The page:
Malcolm Bowie the critic
By ADRIAN TAHOURDIN
In between the mince pies and rounds of charades I’ve been dipping into the Selected Essays of Malcolm Bowie. It’s proving a rewarding experience. Bowie (1943–2007) was one of the most penetrating and stylish critics the TLS had the good fortune to commission (and whom I never had the fortune to meet). One of his last essays for the paper was a characteristically generous and thoughtful review (July 26, 2002) of two massive biographies of Marcel Proust, one by the French scholar Jean-Yves Tadié, the other by the American William C. Carter. Here is its bracing opening paragraph:
“The narrator of Proust’s A la Recherche du temps perdu has many unkind words for self-proclaiming art lovers. And as he prepares to launch his own aesthetic manifesto in the final volume of the novel, his hostility to those he calls ‘les célibataires de l’art’ – art’s bachelors – acquires a new intensity. They are locked inside their admirations, and when they eventually do break out into speech they often merely exclaim and expostulate. They are like goslings who flap their infant wing-stumps in a ridiculous attempt at flight. Or rather, he adds, pressing home the insult and warming to his aeronautical theme, they are like those early flying machines that never left the ground. Critics are even worse, the narrator goes on to say, in that they combine docile adherence to fashion with a fondness for desiccated classificatory schemes, whereas the enthusiasts at least have the merit of an active appetite for artistic experience. Their oohs and aahs may even conceal a nascent idea or two.”
Bowie praises both biographies, while referring to them as “untouched by textual discussion” (Bowie was all about the text), and concludes “Finishing either of these thousand-page volumes will . . . leave readers hungry for the pleasures of Proust’s book. As we turn again the pages of the novel, the wit, malice and swagger that are so little present in the story of Proust’s life suddenly reacquire life of their own”.
This article is not included in Dreams of Knowledge, the first of two volumes of Bowie’s essays (published by the Oxford-based academic imprint Legenda). The two volumes will be reviewed in a future issue of the TLS but I thought it worth while to draw attention to them here as these books will not be available in your local bookstore.
In her Editor’s Introduction, Bowie’s widow Alison Finch (herself a French specialist at Cambridge) gratifyingly suggests that his “relationship with the TLS was a productive one. He enjoyed ‘talking to’ its educated readership . . . . The reviews gave full scope for that quality which, in Proust, he describes as ‘intellectual gaiety’”.
As the second volume bears out, Bowie’s range was considerable: as well as the probing essays on French poets from Mallarmé to Francis Ponge and René Char, he wrote programme notes for opera productions at Covent Garden, reviewed Edward Said’s Musical Elaborations, while his last long piece for the TLS was an article on the German Lied. He was also excellent on film.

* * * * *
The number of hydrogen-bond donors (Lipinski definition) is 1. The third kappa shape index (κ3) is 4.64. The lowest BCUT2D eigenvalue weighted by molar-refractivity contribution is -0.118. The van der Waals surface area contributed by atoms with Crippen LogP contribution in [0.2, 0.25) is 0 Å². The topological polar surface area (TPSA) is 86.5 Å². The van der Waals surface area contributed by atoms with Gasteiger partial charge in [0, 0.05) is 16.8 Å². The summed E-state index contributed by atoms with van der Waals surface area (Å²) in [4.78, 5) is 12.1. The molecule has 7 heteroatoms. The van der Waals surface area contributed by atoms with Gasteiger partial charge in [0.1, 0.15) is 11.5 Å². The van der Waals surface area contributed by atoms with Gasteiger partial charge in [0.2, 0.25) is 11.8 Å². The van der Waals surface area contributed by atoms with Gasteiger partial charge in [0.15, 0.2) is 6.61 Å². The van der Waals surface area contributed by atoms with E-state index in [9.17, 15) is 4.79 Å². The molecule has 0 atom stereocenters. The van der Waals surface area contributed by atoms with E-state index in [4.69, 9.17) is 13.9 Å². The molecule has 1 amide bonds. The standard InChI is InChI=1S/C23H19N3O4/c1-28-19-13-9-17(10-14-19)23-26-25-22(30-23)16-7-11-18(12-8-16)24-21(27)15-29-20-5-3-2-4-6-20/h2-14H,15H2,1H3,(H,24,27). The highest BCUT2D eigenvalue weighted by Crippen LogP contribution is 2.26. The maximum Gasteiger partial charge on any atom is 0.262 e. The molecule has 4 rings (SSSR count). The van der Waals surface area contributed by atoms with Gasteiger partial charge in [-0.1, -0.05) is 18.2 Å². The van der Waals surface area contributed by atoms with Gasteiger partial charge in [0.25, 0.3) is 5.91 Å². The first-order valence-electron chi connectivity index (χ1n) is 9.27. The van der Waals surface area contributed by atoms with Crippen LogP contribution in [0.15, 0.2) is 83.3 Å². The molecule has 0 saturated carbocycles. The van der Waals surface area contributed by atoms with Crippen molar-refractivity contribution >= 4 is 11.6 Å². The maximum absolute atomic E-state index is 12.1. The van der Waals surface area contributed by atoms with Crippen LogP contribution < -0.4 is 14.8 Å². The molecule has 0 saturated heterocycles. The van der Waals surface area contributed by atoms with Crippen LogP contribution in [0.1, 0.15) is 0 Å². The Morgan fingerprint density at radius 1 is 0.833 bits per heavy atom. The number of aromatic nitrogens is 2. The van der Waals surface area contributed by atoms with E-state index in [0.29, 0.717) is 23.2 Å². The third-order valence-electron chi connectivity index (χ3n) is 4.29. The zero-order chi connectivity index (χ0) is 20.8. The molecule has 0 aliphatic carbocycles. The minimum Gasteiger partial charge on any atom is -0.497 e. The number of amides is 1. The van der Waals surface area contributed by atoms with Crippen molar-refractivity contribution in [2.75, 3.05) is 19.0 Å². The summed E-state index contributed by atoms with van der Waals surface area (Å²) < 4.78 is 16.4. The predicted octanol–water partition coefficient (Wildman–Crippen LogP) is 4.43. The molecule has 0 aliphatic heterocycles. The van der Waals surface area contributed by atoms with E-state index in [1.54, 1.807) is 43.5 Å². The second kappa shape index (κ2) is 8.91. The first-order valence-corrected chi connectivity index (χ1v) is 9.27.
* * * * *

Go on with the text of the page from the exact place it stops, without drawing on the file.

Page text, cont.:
Among the essays on Proust in this volume (in “a wealth of material which will be new to almost all of his readers”) is the brilliant “Proust and Italian Painting”, which was first published in Comparative Criticism. (At this point I make no apology if a TLS blog should once again find its focus on Proust. as his anniversary year draws to a close.)
“Simplifying matters somewhat, we could say that, for Proust, Italian painting springs fully formed into life as Giotto paints the Scrovegni Chapel in the early fourteenth century and expires some two hundred and fifty years later during the old age of Titian. Baroque and eighteenth-century painting exist only fitfully in his compendious [good adjectival variant!] novel, and later Italian painting not at all.” How strangely useful it is to be told this.
Bowie discusses an episode in La Prisonnière in which Charlus takes his young lover the violinist Morel to a restaurant:
“I can’t go out with him to a restaurant without the waiter bringing him notes from at least three women. And always pretty women too. Not that it’s anything to be wondered at. I was looking at him only yesterday, and I can quite understand them. He’s become so beautiful, he looks like a sort of Bronzino; he’s really marvellous.” (C. K. Scott Moncrieff’s translation, revised by Terence Kilmartin and further revised by D. J. Enright)
“We could say that Bronzino appears here simply as shorthand for sexual ambiguity in males, and that the languid elaborations of the Mannerist style are being summoned up by Charlus for his familiar purpose of erotic provocation. He seems to know what Bronzino was at when he painted those beautiful feminized youths whose displaced virility is returned to them by a sword, an armoured codpiece, or a nearby marble figurine.” Bowie directs us to Bronzino’s “Portrait of a Sculptor” (in the Louvre, above). Brilliantly illuminating.
But then Italian painting has its more prosaic purposes for Proust’s characters: they “use paintings for their own worldly ends, handle them with carefree impropriety, and have only a fleeting sense of their independent aesthetic dignity. Proust’s novel is a disorderly imaginary museum in which no exhibit has a fixed position or a stable value. The Italian galleries of this museum have their own fluttering population of ghostly grandees, whether artists or sitters.”